Noble: Term limits restrict voters’ choice
Boy, that’s rich. The woman who has been the chair of the local Republican party for decades objects to Eagle County commissioners serving three terms instead of two.
Disingenuously, she conflates career politicians in Washington D.C. with current Eagle County commissioners. Citing the need to “enforce term limits” in Washington exposes the leader of the local minority party as unacquainted with both American history and the Constitution.
Other than the president, there are no term limits to be “enforced.” After more than 48 years in the House of Representatives, the longest serving member in Congress is Republican Don Young of Alaska. Shall we show him the door?
The notion that members of Congress served with no pay in the past is plainly false. Compensation for members of Congress is addressed in Article 1, Section 6, of the Constitution, “The Senators and Representatives shall receive a Compensation for their Services, to be ascertained by Law, and paid out of the Treasury of the United States.” Initially, that compensation took the form of per diem, but later evolved into a salary. The $6 dollar per diem translates into $176 in today’s dollars and was considered extravagant at the time, with accusations that members of Congress dragged out legislative sessions to accumulate more per diem.
Another fact-free bromide shared by the Republican chair is the nostalgic notion that individuals took turns serving and then returned home to their farms. This is ahistorical for many reasons. Then, as now, most members of Congress were educated as lawyers and many held several elected positions during their lifetimes. As for the farmers, most were slaveholders, with unpaid help doing the actual farm work.
Furthermore, while there are many “lifers” on both sides of the aisle, that was also the case a hundred years ago, thus hardly a new phenomenon.
To be clear, Eagle County Ballot Issue 1A only asks that voters approve extending the number of terms an Eagle County commissioner may serve from two to three. A term is four years. The ballot measure does not abolish term limits. Furthermore, other county positions, such as coroner, surveyor, and sheriff are not term-limited.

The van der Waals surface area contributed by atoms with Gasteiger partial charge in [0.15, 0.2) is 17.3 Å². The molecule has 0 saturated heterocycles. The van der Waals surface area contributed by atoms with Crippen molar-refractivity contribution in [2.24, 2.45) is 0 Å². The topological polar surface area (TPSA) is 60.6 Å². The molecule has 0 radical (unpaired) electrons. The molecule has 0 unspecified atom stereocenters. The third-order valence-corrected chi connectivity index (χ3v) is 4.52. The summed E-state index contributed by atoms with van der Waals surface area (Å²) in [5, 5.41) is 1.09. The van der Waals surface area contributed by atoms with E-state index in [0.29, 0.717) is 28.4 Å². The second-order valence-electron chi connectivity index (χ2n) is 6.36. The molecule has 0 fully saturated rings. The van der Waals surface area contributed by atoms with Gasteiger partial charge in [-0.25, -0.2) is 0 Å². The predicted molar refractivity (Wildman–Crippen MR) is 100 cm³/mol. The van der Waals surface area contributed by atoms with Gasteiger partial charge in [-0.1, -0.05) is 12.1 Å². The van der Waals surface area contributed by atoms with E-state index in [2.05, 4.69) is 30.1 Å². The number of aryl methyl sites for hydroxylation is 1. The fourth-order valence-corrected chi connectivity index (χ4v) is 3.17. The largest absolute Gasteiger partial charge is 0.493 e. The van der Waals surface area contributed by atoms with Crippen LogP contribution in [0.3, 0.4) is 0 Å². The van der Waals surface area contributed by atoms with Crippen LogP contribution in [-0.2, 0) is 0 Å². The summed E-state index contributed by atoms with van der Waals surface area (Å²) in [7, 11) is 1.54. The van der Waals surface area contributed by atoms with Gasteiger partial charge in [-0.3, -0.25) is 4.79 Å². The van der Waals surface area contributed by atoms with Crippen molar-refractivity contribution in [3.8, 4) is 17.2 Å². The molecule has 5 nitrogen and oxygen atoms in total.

There is nothing extraordinary about this request. “State law allows voters to lengthen, shorten, or eliminate any term limits for elected officials through an election coordinated with the county clerk of each county in which the local government is located” according to the Colorado Local Government Handbook.
“Throw the bums out” may be one of the few remaining bipartisan sentiments. However, voters rarely do so. Incumbents enjoy name recognition, established fundraising apparatus, and voters’ risk aversion.
There are solid reasons for letting the voters decide when a politician’s time is up, rather than an arbitrary expiration date established by statute. Quite simply, term limits restrict voters’ choice.
Also, legislating requires experience. Laws and policies must be carefully crafted by people who know what they are doing. No matter how much a candidate claims to be ready on Day 1, there is still a steep learning curve. Even at the county level the issues can be complex and involve numerous stakeholders both within the county and at the state and federal level.
For example, Commissioner Kathy Chandler Henry serves on the Board for the Colorado River District and as chair of the regional water Quality and Quantity Committee. Issues surrounding water are not only complex, but of vital importance for agriculture, power generation, recreation, and residential use. These concerns do not stop at Eagle County’s border but involve other counties and states. Having a commissioner who possesses a deep understanding of an issue this complex and who has forged relationships with stakeholders in other jurisdictions better serves the citizens of Eagle County.
Across Colorado, liberal and conservative, urban and rural counties alike, either allow for three terms or have no term limits. Conservative Weld County allows commissioners to serve three terms, as does liberal Pitkin County. Baca, Kiowa, and Yuma Counties, all conservative counties, have no term limits for commissioners.
Officeholders make decisions that have long-term and widespread impact. If they are performing, voters should have the option to retain them. One additional term is a reasonable ask for good governance.
Claire Noble can be found online at Claire Noble Writer on Facebook.